Your Eyes Do Not Deceive You: USPS Price Hike Brings Cost Of A First-Class Stamp To $0.49

Remember when it only cost a quarter to instantly get in touch with someone from a payphone? Then we all got nostalgic when the price started creeping up, until cell phones made that fond remembrance less of misty, water-colored memory. Now it costs almost two quarters to send a less-than-instant letter or card, with the new price of first-class stamps rising from $0.46 to $0.49. Kick in, nostalgia!

While yes, email is free, there are those who still like to send a letter or card the old-fashioned snailmail way. That snail is still traveling at his same pace but is charging three pennies more to carry your missive by way of the United States Postal Service.

Of course, there is always the option of buying a bunch of Forever stamps at the current price just in case prices go up again, which they inevitably will.

It’s not like this price hike is a big shock — consumers usually get some warning when this will happen, as they did in December when regulators approved an increase first proposed in September of last year.

The last time stamps went up in price was a year ago when the USPS tacked on a penny to the $0.45 it had cost previously. Let’s hope this three-cent tick at least goes toward digging the USPS out of its $5 billion hole, although that would mean mailing a whole lot of birthday cards.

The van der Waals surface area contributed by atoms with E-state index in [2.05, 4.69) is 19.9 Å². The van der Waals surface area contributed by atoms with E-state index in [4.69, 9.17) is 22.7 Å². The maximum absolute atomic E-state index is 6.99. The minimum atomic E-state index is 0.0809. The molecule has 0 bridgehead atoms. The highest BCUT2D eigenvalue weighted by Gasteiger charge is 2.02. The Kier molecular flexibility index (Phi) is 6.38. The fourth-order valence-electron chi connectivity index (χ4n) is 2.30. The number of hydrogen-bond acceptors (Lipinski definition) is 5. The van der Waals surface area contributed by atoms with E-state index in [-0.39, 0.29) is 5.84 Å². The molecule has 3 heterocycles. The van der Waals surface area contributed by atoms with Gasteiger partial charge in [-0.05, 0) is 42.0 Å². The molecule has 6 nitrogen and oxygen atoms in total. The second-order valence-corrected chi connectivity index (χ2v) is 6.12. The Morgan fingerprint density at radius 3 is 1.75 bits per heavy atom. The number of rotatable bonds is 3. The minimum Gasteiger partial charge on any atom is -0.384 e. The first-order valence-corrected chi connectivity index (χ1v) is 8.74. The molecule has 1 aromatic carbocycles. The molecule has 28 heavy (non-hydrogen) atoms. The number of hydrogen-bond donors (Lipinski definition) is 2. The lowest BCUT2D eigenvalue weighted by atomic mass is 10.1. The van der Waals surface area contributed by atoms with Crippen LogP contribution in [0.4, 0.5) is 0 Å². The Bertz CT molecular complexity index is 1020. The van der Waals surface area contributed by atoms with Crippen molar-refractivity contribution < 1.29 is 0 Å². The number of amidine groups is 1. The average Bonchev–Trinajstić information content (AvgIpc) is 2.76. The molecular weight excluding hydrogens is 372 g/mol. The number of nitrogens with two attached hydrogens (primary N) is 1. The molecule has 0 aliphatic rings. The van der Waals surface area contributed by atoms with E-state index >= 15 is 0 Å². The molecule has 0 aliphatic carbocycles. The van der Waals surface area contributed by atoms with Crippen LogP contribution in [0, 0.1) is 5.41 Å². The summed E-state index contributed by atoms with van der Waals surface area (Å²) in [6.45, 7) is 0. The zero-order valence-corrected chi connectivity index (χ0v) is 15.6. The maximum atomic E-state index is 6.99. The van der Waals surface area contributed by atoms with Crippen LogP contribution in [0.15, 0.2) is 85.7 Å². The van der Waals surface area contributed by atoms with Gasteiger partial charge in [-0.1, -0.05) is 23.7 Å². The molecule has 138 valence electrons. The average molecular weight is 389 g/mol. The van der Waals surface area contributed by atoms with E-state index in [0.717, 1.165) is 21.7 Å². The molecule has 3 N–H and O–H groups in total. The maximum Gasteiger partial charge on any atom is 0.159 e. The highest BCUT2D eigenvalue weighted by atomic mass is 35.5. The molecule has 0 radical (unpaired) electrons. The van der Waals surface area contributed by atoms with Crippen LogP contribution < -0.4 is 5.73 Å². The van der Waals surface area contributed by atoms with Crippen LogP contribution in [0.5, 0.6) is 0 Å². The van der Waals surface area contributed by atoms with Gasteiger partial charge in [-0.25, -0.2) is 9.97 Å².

Again? First-class stamp price rises to 49 cents [Associated Press]

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  1. Thorzdad2 says:

    I get so tired of the canned outrage that media outlets trot-out every time USPS gets a minor rate hike. Think FedEx or UPS would charge a mere 49¢ to take a letter across the continent? The USPS could quickly dig itself out of the hole if Congress would simply allow them to charge a more reasonable price for mail.

    • furiousd says:

      Two things I recall having heard:
      1) The only federal department/agency/whatever that’s allowed to make a profit is the treasury
      2) The USPS was spun off as a federally managed private something at some point in the past

      If those things are true to some extent, and I welcome correction, then my argument will be that agencies should be required to make a profit or else Congress will step in if too many deficit years go by. If I’m in charge of an organization that’s penalized for finding a way to save money or be more efficient, then I’ve got no motive for trying to do a good job. Further, if the USPS has been spun off in whatever form then it should be allowed to act independently

      • Thorzdad2 says:

        The USPS was spun-off under the Postal Reorganization Act of 1970. It’s a quasi-independent operation, in that Congress has sole authority to approve/enact postal rates. With the exception of costs associated with mailing to overseas voters and the disabled, it has not directly received tax funds since the early 1980s.

        The primary source of the USPS’s financial difficulties lies largely in Congress’ passing the Postal Accountability and Enhancement Act of 2006, which mandates the USPS pay $5.5 billion per year into an account to pre-fund retiree health-care, 75 years into the future.